Millions of people around the globe have been hit by an outage at the popular internet phone service Skype.
Users as far afield as Japan, Europe and the US have all reported problems.
Skype isn't a network like a conventional phone or IM network - instead, it relies on millions of individual connections between computers and phones to keep things up and running. Some of these computers are what we call 'supernodes' - they act a bit like phone directories for Skype. If you want to talk to someone, and your Skype app can't find them immediately (for example, because they're connecting from a different location or from a different device) your computer or phone will first try to find a supernode to figure out how to reach them.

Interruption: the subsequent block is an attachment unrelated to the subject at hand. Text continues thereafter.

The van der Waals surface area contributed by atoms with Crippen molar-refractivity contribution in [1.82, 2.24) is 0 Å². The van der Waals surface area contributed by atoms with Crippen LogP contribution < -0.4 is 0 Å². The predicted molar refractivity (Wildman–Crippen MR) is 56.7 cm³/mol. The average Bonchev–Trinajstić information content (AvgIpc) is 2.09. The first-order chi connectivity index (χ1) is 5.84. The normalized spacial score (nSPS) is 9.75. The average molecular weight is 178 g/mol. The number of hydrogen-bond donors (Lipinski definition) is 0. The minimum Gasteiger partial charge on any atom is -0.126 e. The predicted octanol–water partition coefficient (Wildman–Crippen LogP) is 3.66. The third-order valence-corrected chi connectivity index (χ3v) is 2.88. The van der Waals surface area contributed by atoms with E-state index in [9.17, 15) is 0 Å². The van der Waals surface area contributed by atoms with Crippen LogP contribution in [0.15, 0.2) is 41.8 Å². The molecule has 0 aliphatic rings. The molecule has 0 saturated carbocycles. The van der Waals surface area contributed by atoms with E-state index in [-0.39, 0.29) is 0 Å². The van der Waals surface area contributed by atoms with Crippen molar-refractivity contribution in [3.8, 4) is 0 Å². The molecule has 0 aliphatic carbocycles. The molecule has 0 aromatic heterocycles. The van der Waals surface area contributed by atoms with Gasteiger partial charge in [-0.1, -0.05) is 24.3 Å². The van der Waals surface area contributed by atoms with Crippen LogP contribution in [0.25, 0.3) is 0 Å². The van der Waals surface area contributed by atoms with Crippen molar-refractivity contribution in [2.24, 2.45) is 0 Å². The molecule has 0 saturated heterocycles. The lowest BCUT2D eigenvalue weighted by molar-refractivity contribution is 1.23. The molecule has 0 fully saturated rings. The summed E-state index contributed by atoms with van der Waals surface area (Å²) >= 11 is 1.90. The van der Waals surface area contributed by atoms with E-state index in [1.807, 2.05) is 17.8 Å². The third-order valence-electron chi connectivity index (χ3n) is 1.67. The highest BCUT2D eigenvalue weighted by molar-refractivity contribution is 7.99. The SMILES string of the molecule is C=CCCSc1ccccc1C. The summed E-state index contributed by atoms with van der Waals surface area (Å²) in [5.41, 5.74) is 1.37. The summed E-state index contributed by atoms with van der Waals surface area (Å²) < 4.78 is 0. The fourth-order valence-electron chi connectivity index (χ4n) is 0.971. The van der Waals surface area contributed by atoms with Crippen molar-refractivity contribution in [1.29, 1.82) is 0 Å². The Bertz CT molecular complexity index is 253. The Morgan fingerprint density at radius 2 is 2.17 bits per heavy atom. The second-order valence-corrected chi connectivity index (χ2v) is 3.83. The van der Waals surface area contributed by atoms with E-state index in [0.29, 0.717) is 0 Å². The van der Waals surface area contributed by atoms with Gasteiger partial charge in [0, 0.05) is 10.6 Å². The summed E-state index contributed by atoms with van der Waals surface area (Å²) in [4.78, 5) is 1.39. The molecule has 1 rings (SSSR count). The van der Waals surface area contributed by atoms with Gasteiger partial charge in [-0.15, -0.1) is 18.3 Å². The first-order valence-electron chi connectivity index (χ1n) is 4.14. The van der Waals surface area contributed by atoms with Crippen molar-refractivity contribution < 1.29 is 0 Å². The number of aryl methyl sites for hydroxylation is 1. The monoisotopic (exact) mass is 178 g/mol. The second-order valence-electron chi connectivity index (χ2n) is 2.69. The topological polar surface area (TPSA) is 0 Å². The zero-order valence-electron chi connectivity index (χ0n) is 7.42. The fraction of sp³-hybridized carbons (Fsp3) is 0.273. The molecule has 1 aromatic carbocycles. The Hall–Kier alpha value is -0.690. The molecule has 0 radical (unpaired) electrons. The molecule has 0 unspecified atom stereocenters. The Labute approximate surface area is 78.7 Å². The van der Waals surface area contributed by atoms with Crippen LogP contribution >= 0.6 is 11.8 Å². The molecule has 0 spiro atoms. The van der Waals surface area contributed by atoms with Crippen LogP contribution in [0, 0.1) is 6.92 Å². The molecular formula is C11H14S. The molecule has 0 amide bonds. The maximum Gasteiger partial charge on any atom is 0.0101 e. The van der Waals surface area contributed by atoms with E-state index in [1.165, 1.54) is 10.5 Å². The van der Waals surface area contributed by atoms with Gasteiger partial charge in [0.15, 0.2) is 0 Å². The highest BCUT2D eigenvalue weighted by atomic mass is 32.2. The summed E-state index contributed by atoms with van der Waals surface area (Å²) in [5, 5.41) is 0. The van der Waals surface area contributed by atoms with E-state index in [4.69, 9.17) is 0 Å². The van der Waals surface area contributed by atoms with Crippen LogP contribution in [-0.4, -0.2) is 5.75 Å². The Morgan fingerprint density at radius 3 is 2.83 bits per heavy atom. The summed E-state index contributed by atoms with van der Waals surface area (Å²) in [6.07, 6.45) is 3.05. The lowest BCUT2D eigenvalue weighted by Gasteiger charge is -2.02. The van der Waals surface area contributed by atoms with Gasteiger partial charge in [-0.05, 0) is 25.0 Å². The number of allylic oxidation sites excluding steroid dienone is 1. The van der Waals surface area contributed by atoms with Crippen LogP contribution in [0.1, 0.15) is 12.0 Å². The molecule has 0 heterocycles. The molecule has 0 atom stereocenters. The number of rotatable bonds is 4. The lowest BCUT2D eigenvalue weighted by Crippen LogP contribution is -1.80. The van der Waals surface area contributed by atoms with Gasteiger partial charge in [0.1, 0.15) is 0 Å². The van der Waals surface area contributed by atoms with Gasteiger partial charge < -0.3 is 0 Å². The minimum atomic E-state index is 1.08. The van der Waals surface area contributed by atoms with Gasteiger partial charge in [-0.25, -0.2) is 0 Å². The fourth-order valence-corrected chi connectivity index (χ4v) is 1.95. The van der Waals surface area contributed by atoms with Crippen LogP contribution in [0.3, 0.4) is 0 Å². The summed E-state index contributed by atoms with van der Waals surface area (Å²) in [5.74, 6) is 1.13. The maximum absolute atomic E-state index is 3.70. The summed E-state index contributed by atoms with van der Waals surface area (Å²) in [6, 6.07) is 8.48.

Under normal circumstances, there are a large number of supernodes available. However, on Wednesday, many of them were taken offline by a problem affecting some versions of Skype. As Skype relies on being able to maintain contact with supernodes, it appeared offline for some users.
Skype said that its engineers are creating new 'mega-supernodes' as fast as they can, which should gradually return things to normal.
"This may take a few hours, and we sincerely apologise for the disruption to your conversations. Some features, like group video calling, may take longer to return to normal," Skype said.